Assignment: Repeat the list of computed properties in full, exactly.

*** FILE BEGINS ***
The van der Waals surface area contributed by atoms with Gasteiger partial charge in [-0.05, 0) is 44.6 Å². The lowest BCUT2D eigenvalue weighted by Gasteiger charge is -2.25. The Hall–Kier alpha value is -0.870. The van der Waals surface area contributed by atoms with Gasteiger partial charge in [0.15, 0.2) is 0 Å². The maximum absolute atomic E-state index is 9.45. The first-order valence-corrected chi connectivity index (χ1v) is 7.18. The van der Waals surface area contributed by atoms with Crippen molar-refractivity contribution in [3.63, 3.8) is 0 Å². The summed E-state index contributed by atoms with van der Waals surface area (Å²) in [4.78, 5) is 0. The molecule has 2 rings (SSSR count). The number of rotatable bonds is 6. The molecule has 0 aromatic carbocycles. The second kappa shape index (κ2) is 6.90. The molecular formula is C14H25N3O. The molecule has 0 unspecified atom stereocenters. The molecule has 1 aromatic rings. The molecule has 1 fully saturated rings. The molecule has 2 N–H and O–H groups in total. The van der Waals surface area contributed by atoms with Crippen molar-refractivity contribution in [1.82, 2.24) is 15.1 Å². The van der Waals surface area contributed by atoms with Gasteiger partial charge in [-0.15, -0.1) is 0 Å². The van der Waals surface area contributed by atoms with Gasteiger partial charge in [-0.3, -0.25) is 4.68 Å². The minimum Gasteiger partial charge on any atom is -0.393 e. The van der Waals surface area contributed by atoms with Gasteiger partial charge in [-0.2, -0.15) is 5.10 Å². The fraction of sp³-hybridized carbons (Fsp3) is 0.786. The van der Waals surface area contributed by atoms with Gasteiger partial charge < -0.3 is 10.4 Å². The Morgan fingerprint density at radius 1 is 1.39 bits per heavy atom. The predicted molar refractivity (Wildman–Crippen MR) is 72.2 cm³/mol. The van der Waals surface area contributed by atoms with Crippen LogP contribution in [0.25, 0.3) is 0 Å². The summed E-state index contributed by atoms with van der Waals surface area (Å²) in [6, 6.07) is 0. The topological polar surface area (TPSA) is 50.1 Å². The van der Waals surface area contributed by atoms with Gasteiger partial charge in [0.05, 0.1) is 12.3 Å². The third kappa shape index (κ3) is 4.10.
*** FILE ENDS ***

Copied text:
The van der Waals surface area contributed by atoms with Gasteiger partial charge in [-0.05, 0) is 44.6 Å². The lowest BCUT2D eigenvalue weighted by Gasteiger charge is -2.25. The Hall–Kier alpha value is -0.870. The van der Waals surface area contributed by atoms with Gasteiger partial charge in [0.15, 0.2) is 0 Å². The maximum absolute atomic E-state index is 9.45. The first-order valence-corrected chi connectivity index (χ1v) is 7.18. The van der Waals surface area contributed by atoms with Crippen molar-refractivity contribution in [3.63, 3.8) is 0 Å². The summed E-state index contributed by atoms with van der Waals surface area (Å²) in [4.78, 5) is 0. The molecule has 2 rings (SSSR count). The number of rotatable bonds is 6. The molecule has 0 aromatic carbocycles. The second kappa shape index (κ2) is 6.90. The molecular formula is C14H25N3O. The molecule has 0 unspecified atom stereocenters. The molecule has 1 aromatic rings. The molecule has 1 fully saturated rings. The molecule has 2 N–H and O–H groups in total. The van der Waals surface area contributed by atoms with Crippen molar-refractivity contribution in [1.82, 2.24) is 15.1 Å². The van der Waals surface area contributed by atoms with Gasteiger partial charge in [-0.15, -0.1) is 0 Å². The van der Waals surface area contributed by atoms with Gasteiger partial charge in [-0.3, -0.25) is 4.68 Å². The minimum Gasteiger partial charge on any atom is -0.393 e. The van der Waals surface area contributed by atoms with Gasteiger partial charge in [-0.2, -0.15) is 5.10 Å². The fraction of sp³-hybridized carbons (Fsp3) is 0.786. The van der Waals surface area contributed by atoms with Gasteiger partial charge < -0.3 is 10.4 Å². The Morgan fingerprint density at radius 1 is 1.39 bits per heavy atom. The predicted molar refractivity (Wildman–Crippen MR) is 72.2 cm³/mol. The van der Waals surface area contributed by atoms with Crippen LogP contribution in [0.25, 0.3) is 0 Å². The summed E-state index contributed by atoms with van der Waals surface area (Å²) in [6, 6.07) is 0. The topological polar surface area (TPSA) is 50.1 Å². The van der Waals surface area contributed by atoms with Gasteiger partial charge in [0.05, 0.1) is 12.3 Å². The third kappa shape index (κ3) is 4.10.